LEGENDARY striker Sir Geoff Hurst is predicting England will reach the latter stages of the European Championships despite the ineligibility of talismanic striker Wayne Rooney.
The Manchester United striker, who has bagged 28 goals in 74 appearances for his country, is suspended for the opening two matches against France and Sweden after being sent off against Montenegro in their final qualifying tie.
Rooney came off the substitute’s bench as Roy Hodgson’s side beat Belgium in their final warm-up match before their campaign kicks off next Monday against France.
But Hurst, who became the nation’s hero in the 1966 World Cup when he netted a hat-trick in the 4-2 victory over West Germany in the final, expects the Three Lions to progress from Group D and perform well on the big stage.
He told The Star: “We will cope okay without Wayne [Rooney]. He is a big miss because he is an outstanding, world-class player but if you are going to be successful at a tournament, sometimes you have to do it without your best players.
“It is a squad of players who will be successful at a World Cup or a European Championships. Fifteen to 16 will play or come on as substitutes. It is those players who will win a tournament, not 11 players.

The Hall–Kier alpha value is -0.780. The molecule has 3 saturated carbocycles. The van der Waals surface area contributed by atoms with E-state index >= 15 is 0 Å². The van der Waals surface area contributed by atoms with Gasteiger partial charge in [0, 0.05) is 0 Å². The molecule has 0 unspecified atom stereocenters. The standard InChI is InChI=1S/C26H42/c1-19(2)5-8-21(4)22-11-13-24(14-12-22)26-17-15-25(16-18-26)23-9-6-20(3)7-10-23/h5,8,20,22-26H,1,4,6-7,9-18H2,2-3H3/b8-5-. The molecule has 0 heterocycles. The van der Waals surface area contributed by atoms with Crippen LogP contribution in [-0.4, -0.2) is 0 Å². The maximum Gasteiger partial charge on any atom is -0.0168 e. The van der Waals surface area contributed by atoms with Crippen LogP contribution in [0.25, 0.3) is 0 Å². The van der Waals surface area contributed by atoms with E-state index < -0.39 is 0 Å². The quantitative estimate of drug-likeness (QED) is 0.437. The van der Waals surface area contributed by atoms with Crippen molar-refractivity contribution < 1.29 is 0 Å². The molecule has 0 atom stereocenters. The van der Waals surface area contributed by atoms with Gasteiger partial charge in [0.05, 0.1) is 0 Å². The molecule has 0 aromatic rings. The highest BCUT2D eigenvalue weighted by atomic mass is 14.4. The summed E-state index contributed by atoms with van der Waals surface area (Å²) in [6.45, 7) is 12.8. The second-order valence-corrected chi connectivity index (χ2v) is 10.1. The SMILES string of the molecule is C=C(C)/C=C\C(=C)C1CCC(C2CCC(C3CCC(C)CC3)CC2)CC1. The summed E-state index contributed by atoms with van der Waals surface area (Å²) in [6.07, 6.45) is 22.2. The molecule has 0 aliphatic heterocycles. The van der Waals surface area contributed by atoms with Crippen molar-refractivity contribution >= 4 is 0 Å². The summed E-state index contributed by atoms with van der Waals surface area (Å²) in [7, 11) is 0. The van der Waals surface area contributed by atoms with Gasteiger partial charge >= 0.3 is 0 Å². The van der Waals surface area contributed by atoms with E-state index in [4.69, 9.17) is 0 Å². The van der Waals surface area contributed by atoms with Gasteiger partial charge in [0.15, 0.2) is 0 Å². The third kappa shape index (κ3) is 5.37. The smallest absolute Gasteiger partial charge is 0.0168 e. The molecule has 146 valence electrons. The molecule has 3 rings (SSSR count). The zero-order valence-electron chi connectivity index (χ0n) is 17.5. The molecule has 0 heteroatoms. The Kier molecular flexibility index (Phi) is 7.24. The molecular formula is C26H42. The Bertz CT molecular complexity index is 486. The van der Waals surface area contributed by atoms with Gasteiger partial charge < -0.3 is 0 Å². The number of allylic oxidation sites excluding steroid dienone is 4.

“You need to have other players who can come in and do the job if some of your other senior players are suspended or injured.”
Rooney will be available for selection for the final group encounter with Ukraine on Tuesday June 19.
Of England’s prospects, Hurst, who won 49 caps and scored 24 goals for his country before ending his career in the 1970s, said: “I don’t see why, if everything goes well, we can’t make the semi-finals at least. I believe that and there is no reason why we can’t do that if we get the luck of the draw.
“It is not an easy group but I think it would be hugely disappointing if we didn’t reach the quarter-finals.
“The first game is always important. The French are a good side who have not lost many games recently and they beat us in a friendly at Wembley not too long ago. They have got some very good players. The first game is nerve-wracking because you want to win it but you are mindful of not being beaten.
“It is about qualifying. Tactically you don’t want to get beaten so you approach it (the first game) with a little bit of reservation. It is key the first game. As you progress further in a tournament, you gradually improve.”
Dronfield-born Gary Cahill is ruled out of the competition after suffering a double fracture of his jaw in the win over Belgium.
See Friday’s Star for an eight-page preview of the Euros.